Cabinet Jack

A cabinet jack supports materials during installation on walls including cabinets, sink disposals, crown molding, and pipes.

Description:

The cabinet jack is an engineering control that may help reduce heavy lifting, stooped postures, overhead work, and kneeling & squatting. Cabinet jacks hold materials, such as cabinets, at various heights for easy installation.

A cabinet jack uses a single, spring-locked telescoping pole. 

FastCap® makes a group of jacks called the 3rd Hand Family.  The Little Hand consist of a pole that telescopes from 16.5 inches to 23.5 inches and has a load capacity up to 150 pounds.

Figure 1. FastCap® Little Hand supporting cabinets with optional magnetic laser mount (Source: https://www.fastcap.com/product/little-hand)

T-JAK® makes a family of cabinet jacks featuring a pole that telescopes 53 inches to 84 inches, depending on the model, quick lock, and fine adjustment/quick tilt knob.  These jacks can hold up to 400 pounds, depending on the model.  Available accessories include drywall support brackets, extensions in 1 to 3 foot lengths, bracket to support pipe, and a hard-sided carrying case.

Figure 2.  T-JAK® used to support drywall (Source: https://tjak.com/products/qqakxf84lf)


Risks Addressed:

Heavy lifting and stooped postures can cause low back disorders, such as muscle strain or a disc herniation (“slipped disc”), which is bulging of disc material possibly pressing on the spinal cord or nerves that go into the leg. The cabinet jack can help reduce stooped postures by supporting items instead of requiring the user to adopt a stooped posture while holding the same item.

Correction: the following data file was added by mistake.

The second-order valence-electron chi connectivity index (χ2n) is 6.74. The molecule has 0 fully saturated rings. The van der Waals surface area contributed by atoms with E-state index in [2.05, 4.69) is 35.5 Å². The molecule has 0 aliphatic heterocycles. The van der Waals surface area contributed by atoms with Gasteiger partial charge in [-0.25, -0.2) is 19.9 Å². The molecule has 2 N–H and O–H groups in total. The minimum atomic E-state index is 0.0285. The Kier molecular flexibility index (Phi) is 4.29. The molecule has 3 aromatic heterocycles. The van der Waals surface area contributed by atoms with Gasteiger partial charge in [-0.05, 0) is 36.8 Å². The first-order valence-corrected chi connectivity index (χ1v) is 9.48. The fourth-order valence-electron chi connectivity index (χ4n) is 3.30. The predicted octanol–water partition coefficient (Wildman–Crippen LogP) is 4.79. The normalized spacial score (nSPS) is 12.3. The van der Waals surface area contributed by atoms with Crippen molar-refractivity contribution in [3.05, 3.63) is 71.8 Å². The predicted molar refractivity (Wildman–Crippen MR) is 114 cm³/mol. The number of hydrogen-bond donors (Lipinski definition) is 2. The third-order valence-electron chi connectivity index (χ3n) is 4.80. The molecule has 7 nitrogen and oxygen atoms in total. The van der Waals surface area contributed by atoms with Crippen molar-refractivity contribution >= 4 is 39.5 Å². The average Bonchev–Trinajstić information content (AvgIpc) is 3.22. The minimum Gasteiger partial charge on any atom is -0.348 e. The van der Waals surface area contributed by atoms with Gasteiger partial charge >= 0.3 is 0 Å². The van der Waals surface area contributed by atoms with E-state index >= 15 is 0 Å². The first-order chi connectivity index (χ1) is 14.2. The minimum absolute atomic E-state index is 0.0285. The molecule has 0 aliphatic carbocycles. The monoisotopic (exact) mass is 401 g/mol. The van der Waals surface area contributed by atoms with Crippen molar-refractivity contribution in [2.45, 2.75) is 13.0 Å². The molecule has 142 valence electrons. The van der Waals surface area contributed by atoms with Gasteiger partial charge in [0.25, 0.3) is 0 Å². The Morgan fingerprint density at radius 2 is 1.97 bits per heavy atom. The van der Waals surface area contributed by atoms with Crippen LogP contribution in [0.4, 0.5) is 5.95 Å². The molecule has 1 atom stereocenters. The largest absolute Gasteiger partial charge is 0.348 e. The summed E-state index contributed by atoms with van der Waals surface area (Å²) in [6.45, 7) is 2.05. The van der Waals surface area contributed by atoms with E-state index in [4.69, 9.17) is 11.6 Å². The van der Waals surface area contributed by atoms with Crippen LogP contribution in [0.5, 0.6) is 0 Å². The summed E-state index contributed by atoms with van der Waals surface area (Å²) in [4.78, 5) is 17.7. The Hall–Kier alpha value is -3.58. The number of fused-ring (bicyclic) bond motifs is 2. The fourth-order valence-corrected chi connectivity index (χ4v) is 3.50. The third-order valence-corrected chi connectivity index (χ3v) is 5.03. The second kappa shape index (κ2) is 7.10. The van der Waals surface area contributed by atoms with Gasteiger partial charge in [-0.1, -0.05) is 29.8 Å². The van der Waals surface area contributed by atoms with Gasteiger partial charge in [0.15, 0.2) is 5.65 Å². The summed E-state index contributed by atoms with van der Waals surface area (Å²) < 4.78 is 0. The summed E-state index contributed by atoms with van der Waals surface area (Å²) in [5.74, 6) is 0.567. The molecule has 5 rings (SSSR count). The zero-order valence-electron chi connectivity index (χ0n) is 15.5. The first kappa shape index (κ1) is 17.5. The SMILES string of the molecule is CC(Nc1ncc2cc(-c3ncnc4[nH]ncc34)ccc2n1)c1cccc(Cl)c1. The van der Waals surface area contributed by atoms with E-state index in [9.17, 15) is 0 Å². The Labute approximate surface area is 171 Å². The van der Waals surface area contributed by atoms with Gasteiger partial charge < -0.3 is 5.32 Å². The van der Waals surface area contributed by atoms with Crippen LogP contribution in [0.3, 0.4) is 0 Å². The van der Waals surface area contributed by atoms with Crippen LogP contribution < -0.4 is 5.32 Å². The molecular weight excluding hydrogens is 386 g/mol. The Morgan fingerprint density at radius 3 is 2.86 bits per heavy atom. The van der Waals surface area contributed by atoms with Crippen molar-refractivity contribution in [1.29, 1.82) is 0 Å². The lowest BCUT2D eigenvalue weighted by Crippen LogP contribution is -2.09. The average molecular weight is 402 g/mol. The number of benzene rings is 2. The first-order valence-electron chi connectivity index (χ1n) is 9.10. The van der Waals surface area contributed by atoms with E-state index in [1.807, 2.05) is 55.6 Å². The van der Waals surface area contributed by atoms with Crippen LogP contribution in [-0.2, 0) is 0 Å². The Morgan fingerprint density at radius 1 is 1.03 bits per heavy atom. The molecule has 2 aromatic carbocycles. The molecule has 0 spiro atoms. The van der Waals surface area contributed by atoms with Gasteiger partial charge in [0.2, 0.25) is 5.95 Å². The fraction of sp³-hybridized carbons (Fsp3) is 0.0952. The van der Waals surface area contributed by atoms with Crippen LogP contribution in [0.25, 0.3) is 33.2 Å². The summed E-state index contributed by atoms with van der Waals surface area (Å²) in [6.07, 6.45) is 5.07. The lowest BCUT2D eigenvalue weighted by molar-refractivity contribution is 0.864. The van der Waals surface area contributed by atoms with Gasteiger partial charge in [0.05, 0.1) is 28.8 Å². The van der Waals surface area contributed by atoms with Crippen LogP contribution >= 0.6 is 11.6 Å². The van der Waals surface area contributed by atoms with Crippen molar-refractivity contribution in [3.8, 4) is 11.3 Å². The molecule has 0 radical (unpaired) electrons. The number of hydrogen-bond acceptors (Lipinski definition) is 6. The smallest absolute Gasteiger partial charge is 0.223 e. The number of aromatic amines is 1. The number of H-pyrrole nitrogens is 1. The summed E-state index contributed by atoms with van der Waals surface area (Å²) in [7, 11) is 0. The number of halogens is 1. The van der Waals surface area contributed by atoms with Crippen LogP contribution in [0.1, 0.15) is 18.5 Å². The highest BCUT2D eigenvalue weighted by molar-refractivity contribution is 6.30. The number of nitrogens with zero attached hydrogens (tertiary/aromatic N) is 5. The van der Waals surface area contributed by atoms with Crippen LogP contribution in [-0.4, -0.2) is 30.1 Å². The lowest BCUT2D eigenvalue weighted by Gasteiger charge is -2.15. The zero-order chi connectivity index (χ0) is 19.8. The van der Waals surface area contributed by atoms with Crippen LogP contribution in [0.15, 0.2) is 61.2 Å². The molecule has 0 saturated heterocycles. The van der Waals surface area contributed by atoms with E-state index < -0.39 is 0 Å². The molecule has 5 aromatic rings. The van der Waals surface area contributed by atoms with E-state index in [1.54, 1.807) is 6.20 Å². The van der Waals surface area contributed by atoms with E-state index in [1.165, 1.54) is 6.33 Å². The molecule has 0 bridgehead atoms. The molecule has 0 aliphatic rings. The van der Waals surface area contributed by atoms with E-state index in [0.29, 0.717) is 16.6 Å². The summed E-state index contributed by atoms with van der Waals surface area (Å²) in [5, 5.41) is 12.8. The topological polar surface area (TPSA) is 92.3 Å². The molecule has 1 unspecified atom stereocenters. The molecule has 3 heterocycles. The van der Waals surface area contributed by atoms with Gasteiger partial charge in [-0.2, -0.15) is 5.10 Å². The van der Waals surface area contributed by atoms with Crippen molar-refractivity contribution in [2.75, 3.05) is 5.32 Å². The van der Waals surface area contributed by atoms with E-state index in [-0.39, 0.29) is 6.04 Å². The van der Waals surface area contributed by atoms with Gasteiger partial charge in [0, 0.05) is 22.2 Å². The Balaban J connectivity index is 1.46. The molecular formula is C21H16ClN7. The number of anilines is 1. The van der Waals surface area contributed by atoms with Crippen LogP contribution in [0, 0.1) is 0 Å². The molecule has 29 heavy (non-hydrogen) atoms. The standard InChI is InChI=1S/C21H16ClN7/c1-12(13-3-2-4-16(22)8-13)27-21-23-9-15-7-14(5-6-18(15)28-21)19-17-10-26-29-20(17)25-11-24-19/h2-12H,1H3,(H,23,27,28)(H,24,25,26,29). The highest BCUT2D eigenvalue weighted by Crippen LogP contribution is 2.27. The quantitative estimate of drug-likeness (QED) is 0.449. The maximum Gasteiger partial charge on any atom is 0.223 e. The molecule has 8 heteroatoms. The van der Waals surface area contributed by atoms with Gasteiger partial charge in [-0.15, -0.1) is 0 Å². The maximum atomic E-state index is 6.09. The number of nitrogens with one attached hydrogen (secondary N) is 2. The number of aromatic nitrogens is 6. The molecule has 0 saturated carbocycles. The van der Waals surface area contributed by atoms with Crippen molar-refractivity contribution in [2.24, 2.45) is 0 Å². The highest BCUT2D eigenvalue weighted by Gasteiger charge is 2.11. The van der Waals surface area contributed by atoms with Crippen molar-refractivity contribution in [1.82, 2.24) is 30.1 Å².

Overhead work can cause musculoskeletal disorders (MSDs) such as shoulder muscle strains; tendonitis, which is inflammation of the tendons; or rotator cuff tears, which is a rupture of a shoulder tendon. The cabinet jack can help reduce overhead holding by supporting cabinets or drywall during installation.

Prolonged kneeling can cause MSDs such as prepatellar bursitis (housemaid’s knee), which is swelling on the front of the kneecap, and osteoarthritis of the knee (degenerative joint disease). The cabinet jack can help reduce prolonged kneeling by reducing the amount of time spent kneeling installing low items.


How Risks are Reduced:

A cabinet jack reduces heavy lifting and stooped postures, overhead work, and prolonged kneeling and squatting because it supports the material being installed, allowing easier installation and increasing the installer’s ability to take breaks during installation.

Safety and health experts believe cabinet jacks will help reduce exposure to heavy lifting and stooped postures, overhead work, and prolonged kneeling and squatting since the material is held in mounting position by the jack.


Effects on Productivity:

A cabinet jack may increase productivity by allowing one person to complete a task instead of two and may reduce installation mistakes caused by items slipping during attachment.


Additional Considerations:

While cabinet jacks reduce several risks, improper use of the jacks could be harmful.  It is critical to operate the jacks according to the manufacturers’ instructions.


Contributors:

Dan Anton, PT, PhD, ATC; Julianne Keenan, SPT; and Benjamin Tucker, SPT– Eastern Washington University


Hazards Addressed:

Availability

T-JAKĀ®
To obtain information, visit T-JAKĀ® Cabinet Jack or contact 1-800-662-3557 info@tjak.com

FastCap, LLC.
To obtain information, visit Little Hand or contact 1-888-443-3748 info@fastcap.com

Return on Investment

To calculate the return on investment (ROI) for your specific application, please visit our Return on Investment Calculator. While a specific ROI example has not been developed for this particular solution, the ROI Calculator provides a useful tool and guidance on how to generate your own on investment analysis.